scalar product and isospace


by parton
Tags: isospace, product, scalar
parton
parton is offline
#1
Mar2-09, 03:52 PM
P: 84
In some textbooks you can find that a term
[tex] \vec{\tau} \cdot \vec{A}_{\mu} = \sum_{a=1}^{3} \tau_{a} \, A_{\mu}^{a} [/tex]
is called scalar product in isospace (where the tau's denotes the Pauli matrices and [tex]A_{\mu}^{a}[/tex] is a four-vector). But how can one call this "scalar" product. The product is a matrix and not a scalar. And the usual definition of a scalar product requires that the product has to be a scalar.

Or take another example: [tex] \gamma^{\mu} \, A_{\mu} [/tex] is called a scalar product of four-vectors in space-time. It is confusing. Could anyone explain that to me? Do we really have a scalar product (in a strict mathematical sense) or is it just a convention done by physicists?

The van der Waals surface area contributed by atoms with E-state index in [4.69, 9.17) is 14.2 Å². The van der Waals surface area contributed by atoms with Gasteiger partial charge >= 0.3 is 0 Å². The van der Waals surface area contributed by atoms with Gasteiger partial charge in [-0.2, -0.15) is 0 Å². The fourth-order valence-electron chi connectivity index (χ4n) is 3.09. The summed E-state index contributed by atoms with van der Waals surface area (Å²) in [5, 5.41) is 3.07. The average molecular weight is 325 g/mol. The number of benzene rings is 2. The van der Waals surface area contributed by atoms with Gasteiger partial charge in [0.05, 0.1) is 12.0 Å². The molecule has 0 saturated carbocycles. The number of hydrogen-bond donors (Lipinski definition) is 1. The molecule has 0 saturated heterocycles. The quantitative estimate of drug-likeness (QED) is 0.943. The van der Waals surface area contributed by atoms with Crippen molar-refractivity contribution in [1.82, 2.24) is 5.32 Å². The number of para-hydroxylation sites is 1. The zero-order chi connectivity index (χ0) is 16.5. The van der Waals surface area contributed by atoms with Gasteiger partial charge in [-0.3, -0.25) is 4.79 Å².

Phys.Org News Partner Science news on Phys.org
Going nuts? Turkey looks to pistachios to heat new eco-city
Space-tested fluid flow concept advances infectious disease diagnoses
SpaceX launches supplies to space station (Update)

Register to reply

Related Discussions
second Hermitian scalar product Calculus & Beyond Homework 0
Scalar Product of a diffrential. Calculus 1
The scalar product Precalculus Mathematics Homework 1
scalar product question Introductory Physics Homework 12